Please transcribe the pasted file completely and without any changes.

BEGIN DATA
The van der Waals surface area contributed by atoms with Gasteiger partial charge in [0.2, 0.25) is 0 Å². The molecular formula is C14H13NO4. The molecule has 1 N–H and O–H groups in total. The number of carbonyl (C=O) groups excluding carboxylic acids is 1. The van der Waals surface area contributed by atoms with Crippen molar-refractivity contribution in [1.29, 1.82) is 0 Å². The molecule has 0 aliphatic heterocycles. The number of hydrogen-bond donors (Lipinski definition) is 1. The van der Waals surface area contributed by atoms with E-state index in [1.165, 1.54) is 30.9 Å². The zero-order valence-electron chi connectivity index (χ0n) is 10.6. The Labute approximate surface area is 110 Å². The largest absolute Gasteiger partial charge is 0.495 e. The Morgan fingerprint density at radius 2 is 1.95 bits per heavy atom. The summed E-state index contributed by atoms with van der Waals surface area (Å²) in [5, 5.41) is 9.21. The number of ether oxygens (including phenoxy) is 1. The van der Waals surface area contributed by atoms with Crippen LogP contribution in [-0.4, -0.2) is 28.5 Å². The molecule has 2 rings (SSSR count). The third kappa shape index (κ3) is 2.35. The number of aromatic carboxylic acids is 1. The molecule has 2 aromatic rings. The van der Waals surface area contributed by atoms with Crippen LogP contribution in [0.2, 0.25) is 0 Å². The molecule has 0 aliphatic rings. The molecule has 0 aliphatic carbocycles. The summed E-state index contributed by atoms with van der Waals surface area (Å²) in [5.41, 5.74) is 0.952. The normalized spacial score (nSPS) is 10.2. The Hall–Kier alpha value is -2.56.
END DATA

The van der Waals surface area contributed by atoms with Gasteiger partial charge in [0.2, 0.25) is 0 Å². The molecular formula is C14H13NO4. The molecule has 1 N–H and O–H groups in total. The number of carbonyl (C=O) groups excluding carboxylic acids is 1. The van der Waals surface area contributed by atoms with Crippen molar-refractivity contribution in [1.29, 1.82) is 0 Å². The molecule has 0 aliphatic heterocycles. The number of hydrogen-bond donors (Lipinski definition) is 1. The van der Waals surface area contributed by atoms with E-state index in [1.165, 1.54) is 30.9 Å². The zero-order valence-electron chi connectivity index (χ0n) is 10.6. The Labute approximate surface area is 110 Å². The largest absolute Gasteiger partial charge is 0.495 e. The Morgan fingerprint density at radius 2 is 1.95 bits per heavy atom. The summed E-state index contributed by atoms with van der Waals surface area (Å²) in [5, 5.41) is 9.21. The number of ether oxygens (including phenoxy) is 1. The van der Waals surface area contributed by atoms with Crippen LogP contribution in [-0.4, -0.2) is 28.5 Å². The molecule has 2 rings (SSSR count). The third kappa shape index (κ3) is 2.35. The number of aromatic carboxylic acids is 1. The molecule has 2 aromatic rings. The van der Waals surface area contributed by atoms with Crippen LogP contribution in [0.2, 0.25) is 0 Å². The molecule has 0 aliphatic rings. The molecule has 0 aliphatic carbocycles. The summed E-state index contributed by atoms with van der Waals surface area (Å²) in [5.41, 5.74) is 0.952. The normalized spacial score (nSPS) is 10.2. The Hall–Kier alpha value is -2.56.